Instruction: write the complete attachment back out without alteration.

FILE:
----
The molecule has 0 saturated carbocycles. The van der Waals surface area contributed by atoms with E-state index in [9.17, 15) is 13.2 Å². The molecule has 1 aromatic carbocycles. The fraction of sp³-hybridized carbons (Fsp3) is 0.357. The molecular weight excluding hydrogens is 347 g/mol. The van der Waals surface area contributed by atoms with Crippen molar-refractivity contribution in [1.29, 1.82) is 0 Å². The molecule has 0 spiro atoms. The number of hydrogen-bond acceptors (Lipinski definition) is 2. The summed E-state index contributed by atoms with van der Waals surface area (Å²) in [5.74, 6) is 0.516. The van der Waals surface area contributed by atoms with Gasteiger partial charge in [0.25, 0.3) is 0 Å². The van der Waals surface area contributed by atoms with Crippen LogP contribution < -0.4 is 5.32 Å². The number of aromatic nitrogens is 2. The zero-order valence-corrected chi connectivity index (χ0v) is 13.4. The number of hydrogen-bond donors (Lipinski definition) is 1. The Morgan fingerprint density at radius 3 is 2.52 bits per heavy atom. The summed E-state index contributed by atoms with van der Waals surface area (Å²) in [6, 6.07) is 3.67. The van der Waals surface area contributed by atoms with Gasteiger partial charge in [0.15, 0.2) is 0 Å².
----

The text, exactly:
The molecule has 0 saturated carbocycles. The van der Waals surface area contributed by atoms with E-state index in [9.17, 15) is 13.2 Å². The molecule has 1 aromatic carbocycles. The fraction of sp³-hybridized carbons (Fsp3) is 0.357. The molecular weight excluding hydrogens is 347 g/mol. The van der Waals surface area contributed by atoms with Crippen molar-refractivity contribution in [1.29, 1.82) is 0 Å². The molecule has 0 spiro atoms. The number of hydrogen-bond acceptors (Lipinski definition) is 2. The summed E-state index contributed by atoms with van der Waals surface area (Å²) in [5.74, 6) is 0.516. The van der Waals surface area contributed by atoms with Gasteiger partial charge in [0.25, 0.3) is 0 Å². The van der Waals surface area contributed by atoms with Crippen LogP contribution < -0.4 is 5.32 Å². The number of aromatic nitrogens is 2. The zero-order valence-corrected chi connectivity index (χ0v) is 13.4. The number of hydrogen-bond donors (Lipinski definition) is 1. The Morgan fingerprint density at radius 3 is 2.52 bits per heavy atom. The summed E-state index contributed by atoms with van der Waals surface area (Å²) in [6, 6.07) is 3.67. The van der Waals surface area contributed by atoms with Gasteiger partial charge in [0.15, 0.2) is 0 Å².